Abstract 113: Ventilation is not Necessary During Cardiopulmonary Resuscitation in a Rat Model of Hemorrhagic Cardiac Arrest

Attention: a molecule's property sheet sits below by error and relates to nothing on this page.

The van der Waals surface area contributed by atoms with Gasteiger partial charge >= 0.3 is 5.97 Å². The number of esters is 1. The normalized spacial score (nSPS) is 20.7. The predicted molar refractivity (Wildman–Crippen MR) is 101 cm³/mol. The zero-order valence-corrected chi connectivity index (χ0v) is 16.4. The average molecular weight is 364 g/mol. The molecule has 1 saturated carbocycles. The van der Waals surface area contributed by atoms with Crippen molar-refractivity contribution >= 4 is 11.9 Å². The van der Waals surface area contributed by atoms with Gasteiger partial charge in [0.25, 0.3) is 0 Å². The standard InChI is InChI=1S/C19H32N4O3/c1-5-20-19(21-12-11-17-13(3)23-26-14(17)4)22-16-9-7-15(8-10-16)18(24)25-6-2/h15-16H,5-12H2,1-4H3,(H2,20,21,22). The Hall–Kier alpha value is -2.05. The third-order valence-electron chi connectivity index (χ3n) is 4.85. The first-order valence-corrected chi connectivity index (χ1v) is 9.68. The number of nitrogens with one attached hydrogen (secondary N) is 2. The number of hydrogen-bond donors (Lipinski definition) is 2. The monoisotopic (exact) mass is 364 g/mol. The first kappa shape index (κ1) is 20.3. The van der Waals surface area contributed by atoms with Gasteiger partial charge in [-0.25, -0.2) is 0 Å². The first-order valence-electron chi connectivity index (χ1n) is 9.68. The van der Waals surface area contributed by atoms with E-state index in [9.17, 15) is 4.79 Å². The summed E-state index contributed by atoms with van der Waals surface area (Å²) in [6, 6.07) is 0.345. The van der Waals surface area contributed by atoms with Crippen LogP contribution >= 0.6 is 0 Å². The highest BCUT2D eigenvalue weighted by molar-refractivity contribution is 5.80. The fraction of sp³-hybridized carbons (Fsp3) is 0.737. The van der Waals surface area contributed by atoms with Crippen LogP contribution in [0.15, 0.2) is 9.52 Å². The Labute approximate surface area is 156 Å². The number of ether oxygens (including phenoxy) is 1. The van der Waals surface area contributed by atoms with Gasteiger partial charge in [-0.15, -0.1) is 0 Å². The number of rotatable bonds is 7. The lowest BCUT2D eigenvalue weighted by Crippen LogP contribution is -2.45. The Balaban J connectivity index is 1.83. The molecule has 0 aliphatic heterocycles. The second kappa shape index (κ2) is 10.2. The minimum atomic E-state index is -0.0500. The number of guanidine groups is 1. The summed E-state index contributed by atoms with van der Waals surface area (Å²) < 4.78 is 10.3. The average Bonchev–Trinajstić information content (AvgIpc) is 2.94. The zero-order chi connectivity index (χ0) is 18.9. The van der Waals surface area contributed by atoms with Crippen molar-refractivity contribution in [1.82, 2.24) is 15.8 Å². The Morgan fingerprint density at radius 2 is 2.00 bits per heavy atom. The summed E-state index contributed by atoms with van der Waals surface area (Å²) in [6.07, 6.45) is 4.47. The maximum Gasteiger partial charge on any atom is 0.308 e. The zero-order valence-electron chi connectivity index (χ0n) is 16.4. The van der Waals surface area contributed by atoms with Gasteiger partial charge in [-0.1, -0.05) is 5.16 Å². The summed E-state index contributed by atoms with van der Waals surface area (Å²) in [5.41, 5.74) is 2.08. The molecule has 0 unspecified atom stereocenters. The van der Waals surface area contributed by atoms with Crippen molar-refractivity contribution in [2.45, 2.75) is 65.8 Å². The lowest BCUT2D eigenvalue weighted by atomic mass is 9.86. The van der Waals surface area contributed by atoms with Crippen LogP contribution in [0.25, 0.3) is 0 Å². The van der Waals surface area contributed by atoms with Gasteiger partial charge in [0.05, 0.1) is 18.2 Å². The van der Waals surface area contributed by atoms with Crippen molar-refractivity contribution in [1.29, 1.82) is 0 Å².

Recent studies showed that arterial blood pressure during hemorrhagic shock is made worse with hyperventilation and improved with hypoventilation. However, there are few studies about the ventilation during cardiopulmonary resuscitation (CPR) in hemorrhagic cardiac arrest. To compare the effect of three ventilation strategies during CPR in an animal model of hemorrhagic cardiac arrest. Thirty-six male Sprague Dawley rats were anesthetized with pentobarbital ip. Hemorrhagic cardiac arrest was induced with removing of blood. After 3 minutes of cardiac arrest, animals were randomized to receive one of three ventilation strategies during CPR (n = 12 per group): normoventilation (20 breaths/min, FiO2 1.0), hypoventilation (10 breaths/min, FiO2 1.0), or no-ventilation. The rate of chest compressions (CC) was 240 −260/min and depth of CC was titrated to maintain diastolic arterial pressure between 25–30 mmHg in all groups. After 5 minutes of CPR, the all removing blood and epinephrine (0.02 mg/kg) were administered. There were no other therapies before, during or after CPR. The rates of return of spontaneous circulation (ROSC) were 92%, 83%, and 92% for normoventilation, hypoventilation, and no-ventilation groups, respectively. The survival rates at 2hrs after ROSC were 67%, 58%, and 67% for normoventilation, hypoventilation, and no-ventilation groups, respectively. The PCO2 levels immediately after ROSC were 70mmHg, 74 mmHg, and 80 mmHg for normoventilation, hypoventilation, and no-ventilation groups, respectively. The increases of plasma cytokine (TNF-alpha and IL-6) and lactate concentrations after ROSC were not significantly differences between all groups. Moreover, the elevations of coagulation parameters after ROSC were not significantly differences between all groups. The present study showed that there ware no significantly different on ROSC and the changes of cytokines and lactate and coagulation parameters between the three ventilation strategies during CPR in the hemorrhagic cardiac arrest model. These findings suggest that ventilation during CPR in hemorrhagic cardiac arrest may not be necessary.